"If you found what u were looking for and nothing else, why can't we close CERN down?"

Anonymous said...

Looks like won't need to keep our eyes on the CERN chimney for the white smoke signaling habemus BSM, at least for a few years. With HEP folks in denial or depression, where is this going? A field of this size seems highly unsustainable unless we get some kind of a miracle in the second half of the decade.
Well, the signs for this to happen were there (cosmological constant problem is also not solved by new physics at the 10^-3 eV scale; or precision tests, flavor, etc)... Let's see what Planck says this week.

Jester said...

Anon-2: I don't think there's a contradiction. I'm stressing that, at this point, it looks exactly as the SM Higgs without a single hint of anything unusual. CERN emphasizes that in the future things may change. The current precision of Higgs coupling measurements is 20-50%, depending on the coupling. It is not excluded that when they go down to 10-20% precision during the next run, some deviations of the Higgs couplings from the SM predictions will be revealed.
Anon-1: From the BSM point of view the Planck data are utterly depressing :-)

Anon-2 said...

> I don't think there's a contradiction.

You are right there isn't.
Their statement:

"It remains an open question
if it is a SM Higgs"

and your statement:

"It screams: "I'm a SM Higgs"."

are not in logical contradiction.
But they are different.
Theirs is a statement about the
situation July 4th, 2012, yours
is a statement about the news.
They did not report the news.

What is missing in their statement
is a sentence like:
"13 of its properties were measured with limited precision and they are all SM like, i.e. it seems to be the SM Higgs boson we were looking for."
Why is it missing?

It summarizes the real situation, and is understandable to journalists and politicians.
Why did they omit it?
(Don't tell me because they
forgot ;-)).

Because it is missing the general
newspapers (which mostly just copy
the CERN statements) did not
inform the public about the
real news.

Jester said...

I'd insist it's just a small difference of emphasis. I'm a BSM physicist, and for me it's somewhat disappointing that the Higgs does not give me an edge to hang on to, especially given the early promises and that the current situation will be frozen for another 2 years. CERN on the other hand is stressing that there's still a long way to go. Both points of view are perfectly legitimate imo.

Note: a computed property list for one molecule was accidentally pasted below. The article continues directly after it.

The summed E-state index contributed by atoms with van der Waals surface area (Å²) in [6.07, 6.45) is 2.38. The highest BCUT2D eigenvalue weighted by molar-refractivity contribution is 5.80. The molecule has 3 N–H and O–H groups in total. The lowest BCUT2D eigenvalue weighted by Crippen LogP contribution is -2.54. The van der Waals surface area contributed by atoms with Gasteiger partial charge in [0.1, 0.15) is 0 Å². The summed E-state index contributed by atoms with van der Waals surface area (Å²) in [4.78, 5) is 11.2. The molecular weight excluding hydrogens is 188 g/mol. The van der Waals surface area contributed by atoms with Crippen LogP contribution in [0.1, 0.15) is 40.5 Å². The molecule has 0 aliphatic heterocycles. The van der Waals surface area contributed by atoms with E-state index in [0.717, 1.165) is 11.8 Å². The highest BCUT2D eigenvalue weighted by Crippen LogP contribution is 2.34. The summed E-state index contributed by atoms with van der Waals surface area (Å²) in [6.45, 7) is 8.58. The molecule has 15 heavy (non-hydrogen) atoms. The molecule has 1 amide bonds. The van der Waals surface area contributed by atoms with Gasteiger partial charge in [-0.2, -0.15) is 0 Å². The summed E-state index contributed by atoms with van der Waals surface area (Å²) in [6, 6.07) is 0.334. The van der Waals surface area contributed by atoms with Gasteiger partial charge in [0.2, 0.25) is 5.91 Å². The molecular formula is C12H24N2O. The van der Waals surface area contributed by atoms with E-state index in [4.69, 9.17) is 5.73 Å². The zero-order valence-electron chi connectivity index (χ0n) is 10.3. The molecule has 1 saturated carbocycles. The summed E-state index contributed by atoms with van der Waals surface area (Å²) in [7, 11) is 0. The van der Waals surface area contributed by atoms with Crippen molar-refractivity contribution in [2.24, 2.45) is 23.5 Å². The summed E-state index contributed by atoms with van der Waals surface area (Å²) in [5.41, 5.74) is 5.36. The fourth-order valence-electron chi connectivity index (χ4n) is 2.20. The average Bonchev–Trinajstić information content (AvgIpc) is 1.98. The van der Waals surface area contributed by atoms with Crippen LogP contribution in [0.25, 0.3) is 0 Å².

Anonymous said...

CERN said "... It remains an open question, however, whether this is ... the lightest of several bosons predicted in some theories that go beyond the Standard Model. ...".

Does that "give [you] and edge to hang on to" as "a BSM physicist" ?


Anonymous said...

Jester, I forgot which announcement it was that referred to possibility of the 125 GeV Higgs being the lightest one of a Higgs multiplet. Any comments on that (of course if it's not a thing of my imagination)?

Jester said...

Currently there are no serious experimental hints that other Higgs bosons exist, but it is certainly a possibility. In any case, from the current LHC data it seems that even if the 125 GeV particle is merely *a* Higgs boson it is the most important Higgs boson. The heavier partners would couple less strongly to W and Z bosons, and thus would contribute less to their masses.

Marco Frasca said...

I would just rise a flag on the measurement, very precise apparently, by CMS of the WW decay. This hints toward a lower value than one and agrees (but here errors are larger) with ZZ decay. This seems BSM peeping out. I think we need to wait for improvements here to see the emerging of an evidence and ATLAS is still well beyond that values. If the values of the rates are lower than expected from SM, Brazil bands figures should be somewhat tuned again and some surprises would come out about higher mass Higgs bosons that now appear just a fluctuating background.

chris said...

Marco Frasca,

you'b better learn some basics of statistics before making such a claim.

Flakmeister said...


I have been a long time lurker. Thanks for all the great posts....

I am no longer in the field (a long story) but I have been following the Higgs since my introduction to it in 1988 as part of coursework for my Ph.D. And I am proud to say that I made more than a few significant contributions to the hunt along the way...

Well, call me gobsmacked, a fundamental scalar exists at mass which is clearly suggesting to us that the next new physics threshold may be forever beyond our reach...

At Snowmass 2001, you would have garnered strange looks if you asked what if SM and nothing else at the LHC. Looking up the chimney and seeing nothing but blue sky so to speak. It would seem the famous "No Lose Theorem" of a TeV scale collider paid off with the lowest possible jackpot...

Anyway, what I would give to share a beer with the Higgs Hunters Guide now...

Any chance that we can dust off the TESLA TDR?

Jester said...

Well, TESLA merged into the ILC project. Time will tell whether and when it will come into existence...

Anonymous said...

Jester, thanks! (Anon 3). Such heavier Higgses, if found would be BSM, correct? Can we expect to have this question closed by Run 2? And also would it favour (or not) some BSM theories like SUSY?

Alex said...

"Such heavier Higgses, if found would be BSM, correct? Can we expect to have this question closed by Run 2? And also would it favour (or not) some BSM theories like SUSY?"

They would be called BSM, but it could be very minimal BSM, namely it could simply be that the SM is realized with two Higgs doublets instead of one (for example one giving mass to up-fermions and one to down-fermions like in the MSSM) without there being other BSM physics within reach. So people would certainly not hesitate to claim that finding such Higgses would be a hint towards the MSSM, but this need not be so at all.